It was a time of hope and what was taught by that life in Melbourne, in those impressionable days, still stays with me.

May be that is why, when Sandra Kennedy sat in front me, that entire era came back to me, without much prompting.

When people ask me, are you content with your life and the blessings you have received?

I say emphatically, yes, and in a certain order, I think of the incredibly lucky things bestowed upon me

That I am a Jew

That I spent my impressionable years of my life in Australia and still hold Australian nationality

That I work for indigenous peoples

That I am a Medical Anthropologist

That Cuba came into my life

That I am a Medical Doctor

But these are just structural, geographical processes of my life but far more important are the human relationships, large and small, that have passed through my life, and the great loves that remain; this is what I consider the greatest gifts of all in my life.

The countries which have given me such great loves, to begin with Australia, when I lived in Melbourne it was my paradise; London where the study of anthropology was augmented by the cultural and intellectual life for an English speaking person; United States where good friends have to be looked for, but once they find you, they are forever.

Cuba that unfathomable fountain of love and affection, sensuality and seduction and friendships tattooed to ones heart

And an additional gift was the learning what is meant by friendship and relationship taught to me by the Meskwakia, HoCank , UmonHon and Kickapoo Indians.

The memory is vacuum packed and once it is pricked, with Sandra Kennedy sitting in front of me, cavernous space inside Qantas 747 400 about to leave for Melbourne, it flushes out, like a broken dam flooding everything around it, with no boundaries; faces , lives, voices, flowers, forgotten kisses, emotional as precious as embers, all rush out.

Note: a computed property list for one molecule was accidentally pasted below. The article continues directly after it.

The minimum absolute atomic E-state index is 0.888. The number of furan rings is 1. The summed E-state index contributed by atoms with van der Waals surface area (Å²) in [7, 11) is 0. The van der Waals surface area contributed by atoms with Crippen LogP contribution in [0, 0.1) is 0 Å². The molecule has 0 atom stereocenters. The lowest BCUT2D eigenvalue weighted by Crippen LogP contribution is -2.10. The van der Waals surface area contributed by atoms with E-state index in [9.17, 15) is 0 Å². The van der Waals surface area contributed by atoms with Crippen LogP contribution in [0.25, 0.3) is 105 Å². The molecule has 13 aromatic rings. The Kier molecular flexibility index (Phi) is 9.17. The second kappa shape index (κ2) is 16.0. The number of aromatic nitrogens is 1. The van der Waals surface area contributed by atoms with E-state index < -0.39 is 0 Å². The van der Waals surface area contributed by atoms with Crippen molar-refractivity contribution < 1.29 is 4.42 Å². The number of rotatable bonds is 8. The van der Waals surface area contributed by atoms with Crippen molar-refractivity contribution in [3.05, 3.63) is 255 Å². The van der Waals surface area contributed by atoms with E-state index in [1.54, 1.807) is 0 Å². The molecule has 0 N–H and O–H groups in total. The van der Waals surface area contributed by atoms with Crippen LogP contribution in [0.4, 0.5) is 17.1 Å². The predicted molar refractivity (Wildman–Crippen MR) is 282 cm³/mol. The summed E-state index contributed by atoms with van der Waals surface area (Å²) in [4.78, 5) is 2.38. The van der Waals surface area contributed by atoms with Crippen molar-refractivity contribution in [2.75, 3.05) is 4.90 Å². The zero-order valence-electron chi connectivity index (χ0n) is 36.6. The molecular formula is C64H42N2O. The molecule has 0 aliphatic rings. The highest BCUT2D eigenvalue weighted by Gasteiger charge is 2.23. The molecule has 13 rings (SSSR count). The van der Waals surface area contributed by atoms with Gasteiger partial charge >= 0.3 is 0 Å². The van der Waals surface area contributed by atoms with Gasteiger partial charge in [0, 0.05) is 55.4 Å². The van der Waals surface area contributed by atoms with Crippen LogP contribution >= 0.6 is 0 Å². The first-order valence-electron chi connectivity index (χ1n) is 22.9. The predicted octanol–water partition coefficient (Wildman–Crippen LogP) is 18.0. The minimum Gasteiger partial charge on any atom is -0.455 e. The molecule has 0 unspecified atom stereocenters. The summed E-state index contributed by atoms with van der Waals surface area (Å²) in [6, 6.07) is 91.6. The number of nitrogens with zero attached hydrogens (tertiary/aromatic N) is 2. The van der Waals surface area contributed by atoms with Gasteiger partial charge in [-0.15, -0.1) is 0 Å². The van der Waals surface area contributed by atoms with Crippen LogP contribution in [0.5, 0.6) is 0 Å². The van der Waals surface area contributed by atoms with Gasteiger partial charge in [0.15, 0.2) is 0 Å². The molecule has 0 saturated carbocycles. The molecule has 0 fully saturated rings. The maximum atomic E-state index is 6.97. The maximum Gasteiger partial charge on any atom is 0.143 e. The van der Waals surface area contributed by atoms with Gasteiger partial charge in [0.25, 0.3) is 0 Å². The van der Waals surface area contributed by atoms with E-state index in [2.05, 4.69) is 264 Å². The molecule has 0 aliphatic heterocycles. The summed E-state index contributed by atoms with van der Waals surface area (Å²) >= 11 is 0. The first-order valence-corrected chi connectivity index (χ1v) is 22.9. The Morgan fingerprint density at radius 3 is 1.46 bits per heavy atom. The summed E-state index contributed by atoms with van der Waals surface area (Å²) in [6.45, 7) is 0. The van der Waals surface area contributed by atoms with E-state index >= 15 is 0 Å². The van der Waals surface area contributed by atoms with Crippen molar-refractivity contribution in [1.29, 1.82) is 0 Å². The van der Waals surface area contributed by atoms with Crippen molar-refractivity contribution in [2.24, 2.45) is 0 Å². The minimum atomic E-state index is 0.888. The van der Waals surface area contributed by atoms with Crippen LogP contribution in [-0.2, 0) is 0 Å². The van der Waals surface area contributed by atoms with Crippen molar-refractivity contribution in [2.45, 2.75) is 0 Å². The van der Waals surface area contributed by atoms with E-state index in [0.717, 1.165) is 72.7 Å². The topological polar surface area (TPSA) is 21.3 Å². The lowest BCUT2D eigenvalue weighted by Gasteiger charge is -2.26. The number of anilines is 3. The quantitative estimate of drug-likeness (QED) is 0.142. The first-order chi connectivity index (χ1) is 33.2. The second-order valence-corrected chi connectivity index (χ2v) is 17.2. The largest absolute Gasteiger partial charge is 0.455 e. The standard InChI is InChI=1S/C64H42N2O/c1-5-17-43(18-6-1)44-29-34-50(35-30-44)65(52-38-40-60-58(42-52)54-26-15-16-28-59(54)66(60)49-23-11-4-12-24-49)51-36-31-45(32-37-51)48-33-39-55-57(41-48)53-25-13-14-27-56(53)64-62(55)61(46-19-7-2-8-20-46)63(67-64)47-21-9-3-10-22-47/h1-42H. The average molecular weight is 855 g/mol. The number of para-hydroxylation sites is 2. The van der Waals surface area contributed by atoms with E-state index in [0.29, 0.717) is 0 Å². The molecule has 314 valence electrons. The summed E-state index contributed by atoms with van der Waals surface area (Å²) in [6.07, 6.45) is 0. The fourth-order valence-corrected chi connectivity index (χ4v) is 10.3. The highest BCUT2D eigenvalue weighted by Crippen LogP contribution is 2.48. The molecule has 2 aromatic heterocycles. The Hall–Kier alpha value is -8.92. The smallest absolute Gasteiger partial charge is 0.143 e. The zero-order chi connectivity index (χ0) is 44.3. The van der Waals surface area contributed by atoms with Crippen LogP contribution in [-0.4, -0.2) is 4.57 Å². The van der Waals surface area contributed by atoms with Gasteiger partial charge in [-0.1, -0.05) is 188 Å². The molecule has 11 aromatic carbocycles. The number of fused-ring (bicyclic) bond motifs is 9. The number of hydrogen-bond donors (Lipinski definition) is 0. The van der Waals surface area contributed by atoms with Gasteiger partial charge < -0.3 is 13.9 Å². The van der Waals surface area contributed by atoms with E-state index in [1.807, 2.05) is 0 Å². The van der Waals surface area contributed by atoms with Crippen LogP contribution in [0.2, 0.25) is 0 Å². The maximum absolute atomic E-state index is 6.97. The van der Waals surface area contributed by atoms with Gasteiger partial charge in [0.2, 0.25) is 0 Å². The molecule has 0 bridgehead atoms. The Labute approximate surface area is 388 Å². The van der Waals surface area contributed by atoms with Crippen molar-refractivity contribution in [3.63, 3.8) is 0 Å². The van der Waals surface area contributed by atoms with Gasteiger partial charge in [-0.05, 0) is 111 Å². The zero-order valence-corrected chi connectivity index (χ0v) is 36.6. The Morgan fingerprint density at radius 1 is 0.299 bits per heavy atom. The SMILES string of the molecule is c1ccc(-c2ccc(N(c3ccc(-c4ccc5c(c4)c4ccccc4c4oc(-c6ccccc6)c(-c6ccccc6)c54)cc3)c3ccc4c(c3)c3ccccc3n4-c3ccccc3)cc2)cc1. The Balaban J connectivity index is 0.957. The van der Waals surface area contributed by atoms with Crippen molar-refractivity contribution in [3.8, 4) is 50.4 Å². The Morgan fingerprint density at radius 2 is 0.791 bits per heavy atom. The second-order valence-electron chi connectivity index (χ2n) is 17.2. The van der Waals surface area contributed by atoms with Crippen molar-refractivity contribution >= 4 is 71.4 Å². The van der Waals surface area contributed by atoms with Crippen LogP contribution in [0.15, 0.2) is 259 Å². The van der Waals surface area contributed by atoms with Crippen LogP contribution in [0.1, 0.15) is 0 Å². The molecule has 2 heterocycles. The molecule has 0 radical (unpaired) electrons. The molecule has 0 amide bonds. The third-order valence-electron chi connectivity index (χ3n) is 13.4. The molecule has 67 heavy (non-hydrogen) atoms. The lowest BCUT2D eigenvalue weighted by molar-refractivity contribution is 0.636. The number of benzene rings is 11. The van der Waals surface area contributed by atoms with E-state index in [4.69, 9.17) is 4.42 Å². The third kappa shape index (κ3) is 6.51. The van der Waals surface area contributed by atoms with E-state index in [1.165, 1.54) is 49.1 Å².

Sandra Kennedy from Melbourne, 28 years with Qantas Airways, sees me entering the aircraft that would take both of us to Melbourne, where once we spent pleasant times in the company of our friends, realizes it is me. Waits for the manifest to arrive just to make sure the face from the depth of memories match with the name she remembers as well, from the pleasant cauldron of memories of an unforgettable life in Melbourne.


Moet and Chandon always remind me of a song, Killer Queen...

Tonight’s dinner consisted of

Orecchiette Pasta and Artichoke salad with walnuts and Porcini dressing

Blackened Cajun Salmon with Fresh lime, rice pilaf and Black eyed Beans

Orange and pistachio olive oil cake with grand Marnier mascarpone


The flight left a little late, bid good bye to the shores first seen by European Alvaro Cabral who later on went on to “discover” Brasil and in 15 hours time, I was able to see the etchings of land at the western end of the Pacific, the Australian mainland, once visited by Cook, La Perouse and Bougainville.